Nebula claims a 2.5-hour battery life, but it requires switching to a battery-reserve mode that dims the bulb. In standard mode, expect to plug in the unit, or else your battery could die in about an hour and a half or earlier. It’d be nice if it could be charged via USB from a portable battery pack but as long as you have an outlet nearby—like in a hotel, conference room, or RV—you’ll be fine. 

The Capsule 3 has a single HDMI input for connecting to a streaming box or other media player, and a USB-A input for a streaming stick. However, you can download apps—including Netflix and YouTube— to the device via a curated version of the Google Play store. If you only need a projector for true on-the-go use, Nebula’s Capsule 3 is the best choice.

Best for gaming: BenQ TH671ST

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Why it made the cut: With its short, 16.4ms input lag-time, this is a projector that responds to gamers’ commands quickly while also producing an image that’s good enough for movies and TV.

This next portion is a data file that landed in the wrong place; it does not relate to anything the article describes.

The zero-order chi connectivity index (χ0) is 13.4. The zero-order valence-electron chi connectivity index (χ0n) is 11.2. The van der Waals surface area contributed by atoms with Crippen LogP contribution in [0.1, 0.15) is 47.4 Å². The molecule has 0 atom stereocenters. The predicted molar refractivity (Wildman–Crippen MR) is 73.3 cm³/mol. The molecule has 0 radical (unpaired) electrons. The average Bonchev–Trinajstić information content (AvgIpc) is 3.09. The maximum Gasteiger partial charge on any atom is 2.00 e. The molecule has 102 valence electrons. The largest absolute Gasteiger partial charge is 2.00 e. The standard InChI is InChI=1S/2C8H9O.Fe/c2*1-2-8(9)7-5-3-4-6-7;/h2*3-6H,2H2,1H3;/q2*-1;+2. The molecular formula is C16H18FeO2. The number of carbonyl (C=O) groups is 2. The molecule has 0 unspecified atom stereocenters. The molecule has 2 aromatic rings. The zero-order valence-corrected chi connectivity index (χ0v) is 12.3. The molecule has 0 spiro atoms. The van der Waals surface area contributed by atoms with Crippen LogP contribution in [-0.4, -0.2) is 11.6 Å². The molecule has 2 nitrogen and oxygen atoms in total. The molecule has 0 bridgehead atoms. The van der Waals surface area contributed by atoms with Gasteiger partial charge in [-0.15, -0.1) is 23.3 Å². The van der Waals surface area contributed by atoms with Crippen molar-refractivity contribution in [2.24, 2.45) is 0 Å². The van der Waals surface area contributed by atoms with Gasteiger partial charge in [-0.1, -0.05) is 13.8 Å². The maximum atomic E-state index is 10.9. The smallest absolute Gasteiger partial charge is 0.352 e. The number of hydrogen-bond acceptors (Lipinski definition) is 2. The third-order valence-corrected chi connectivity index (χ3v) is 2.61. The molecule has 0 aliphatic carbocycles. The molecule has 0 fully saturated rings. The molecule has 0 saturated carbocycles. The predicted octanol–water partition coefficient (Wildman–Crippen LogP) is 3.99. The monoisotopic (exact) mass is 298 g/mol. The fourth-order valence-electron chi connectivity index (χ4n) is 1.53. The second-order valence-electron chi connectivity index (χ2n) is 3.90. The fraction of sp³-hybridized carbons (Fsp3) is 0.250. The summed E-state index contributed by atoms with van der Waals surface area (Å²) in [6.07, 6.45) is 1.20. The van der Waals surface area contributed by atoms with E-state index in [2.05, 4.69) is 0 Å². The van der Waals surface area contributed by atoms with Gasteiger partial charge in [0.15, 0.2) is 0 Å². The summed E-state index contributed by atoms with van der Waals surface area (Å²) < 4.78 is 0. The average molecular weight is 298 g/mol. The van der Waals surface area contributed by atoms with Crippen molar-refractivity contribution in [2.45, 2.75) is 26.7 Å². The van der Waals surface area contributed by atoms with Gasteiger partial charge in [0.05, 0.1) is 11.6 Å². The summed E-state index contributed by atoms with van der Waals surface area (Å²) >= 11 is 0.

Product dimensions (WxDxH): 15 x 11 x 5 inches

Weight: 8 pounds

Image source: Single-DLP

Lumens: 2,200


16.4ms input lag time

Short-throw lens for small rooms

Up to 2600 lumens

3D compatible


At the higher end of “cheap”

Input delay times can turn even the best gamers into losing gamers, which is why the TH671ST’s zippy, 16.4ms lag (in game mode) should appeal to anyone who likes to rock a controller. What’s more, this single-DLP HD projector produces a bright image (up to 2,600 lumens) with natural colors and high contrast. Not only do video games look great, but so do your favorite movies. 

The TH671ST supports 3D content using DLP Link glasses. While it’s not a stand-out compared to projectors optimized for 3D, it’s a nice bonus feature if that’s something you enjoy. There are also dual HDMI inputs, so you can have two devices—whether they’re game systems, media players, or streaming boxes—plugged in at once. This makes switching between games and movies simple and the projector a worthy splurge.